As a manager, making sure your teams are both effective and efficient is a key part of your role.
Clear data and good management skills will be required to understand and manage performance. Often targets are used. They are a necessary part of all businesses but have you stopped and really thought how the target is structured, whether it is achieving the desired outcomes or whether it’s working at all. Can achieving a target, which for all intent and purpose looks like a robust and worthy measure, cost a business? Do you have processes that cost you more than add benefit? And, if so, could you remove them and get your team focussed on activity that really does add value?
Here’s an example:
Bob is an international business man. He travels a great deal and to many countries. He recently landed in London after a successful business trip to the United States. While away Bob made a few expensive purchases and when back in the UK went through the ‘goods to declare channel’ completed his customs declaration form, and paid the requisite tax.
Value of product converted from USD to GBP less taxable allowance times the appropriate duty percentage = tax payable. Simple!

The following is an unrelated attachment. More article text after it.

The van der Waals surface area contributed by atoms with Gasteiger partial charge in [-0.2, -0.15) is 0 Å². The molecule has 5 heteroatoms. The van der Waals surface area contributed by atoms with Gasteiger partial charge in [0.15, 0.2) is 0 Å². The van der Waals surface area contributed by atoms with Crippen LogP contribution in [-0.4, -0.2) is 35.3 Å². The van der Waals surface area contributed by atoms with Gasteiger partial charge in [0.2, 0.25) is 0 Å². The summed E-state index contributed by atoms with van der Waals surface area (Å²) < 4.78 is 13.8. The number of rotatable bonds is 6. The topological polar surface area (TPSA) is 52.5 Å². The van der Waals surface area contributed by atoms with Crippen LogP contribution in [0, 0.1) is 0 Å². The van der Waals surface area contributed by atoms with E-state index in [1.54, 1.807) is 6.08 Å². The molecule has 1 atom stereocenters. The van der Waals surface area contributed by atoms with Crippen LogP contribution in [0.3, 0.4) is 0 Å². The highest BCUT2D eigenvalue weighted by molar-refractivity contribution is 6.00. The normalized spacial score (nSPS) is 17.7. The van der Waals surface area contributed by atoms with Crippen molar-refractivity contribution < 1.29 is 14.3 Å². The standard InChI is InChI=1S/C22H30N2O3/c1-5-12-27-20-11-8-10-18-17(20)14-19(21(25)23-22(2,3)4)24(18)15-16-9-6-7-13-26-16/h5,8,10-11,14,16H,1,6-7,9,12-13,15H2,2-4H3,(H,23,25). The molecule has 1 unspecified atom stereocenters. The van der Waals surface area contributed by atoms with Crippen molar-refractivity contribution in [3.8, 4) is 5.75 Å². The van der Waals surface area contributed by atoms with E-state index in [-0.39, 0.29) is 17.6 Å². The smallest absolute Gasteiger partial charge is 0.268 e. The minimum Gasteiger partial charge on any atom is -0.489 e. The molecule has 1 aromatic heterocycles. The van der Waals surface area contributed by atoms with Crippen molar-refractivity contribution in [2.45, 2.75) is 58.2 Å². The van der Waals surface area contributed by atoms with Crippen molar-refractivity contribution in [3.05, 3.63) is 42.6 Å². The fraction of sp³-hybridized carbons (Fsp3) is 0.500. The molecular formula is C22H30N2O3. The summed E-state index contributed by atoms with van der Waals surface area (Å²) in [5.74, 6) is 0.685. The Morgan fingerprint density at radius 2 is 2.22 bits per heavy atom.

Bob paid the calculated sum and then left the airport and completed his journey home.
A few weeks later Bob receives a letter from HMRC. This was posted to Bob in an A5 envelope and contained two A4 sheets of paper. The covering letter tells Bob that he used the wrong exchange rate in his calculations and that he has underpaid his tax by 19p!
Having removed the perplexed and somewhat humorous grin from his face Bob pondered the cost of telling him about this error, before calling HMRC and spending 8 mins on a call.
First Class postage £0.65p
A5 Envelope £0.12p
A4 Paper £0.05p x 2
Printing and production £0.10p
Bob generously assumes that this is a ‘systems generated output’ so decides not to add any ‘people’ costs to his sum, but even so Bob reckons it has cost at least 0.97p to write to him and ask him to pay 0.19p. That’s more than 5 times the cost of the unpaid! That is not good business sense and nobody could think otherwise – surely?
Bob and I discussed what might be the drivers for him receiving the letter…
- Maybe its a system threshold so all owed is chased. A small change could fix this. Surely?
- Or, maybe there is an internal target that looks at all overdue balances in isolation of the costs to recover. Again, easy to change?
Either way, costs and effort could be reduced. It’s tax, so it’s a matter of compliance not cost. OK, so we can debate this one, but there is still opportunity to change thresholds and save money.
By removing no value add activities, you could not only save costs but re-deploy your resources to more value adding activities.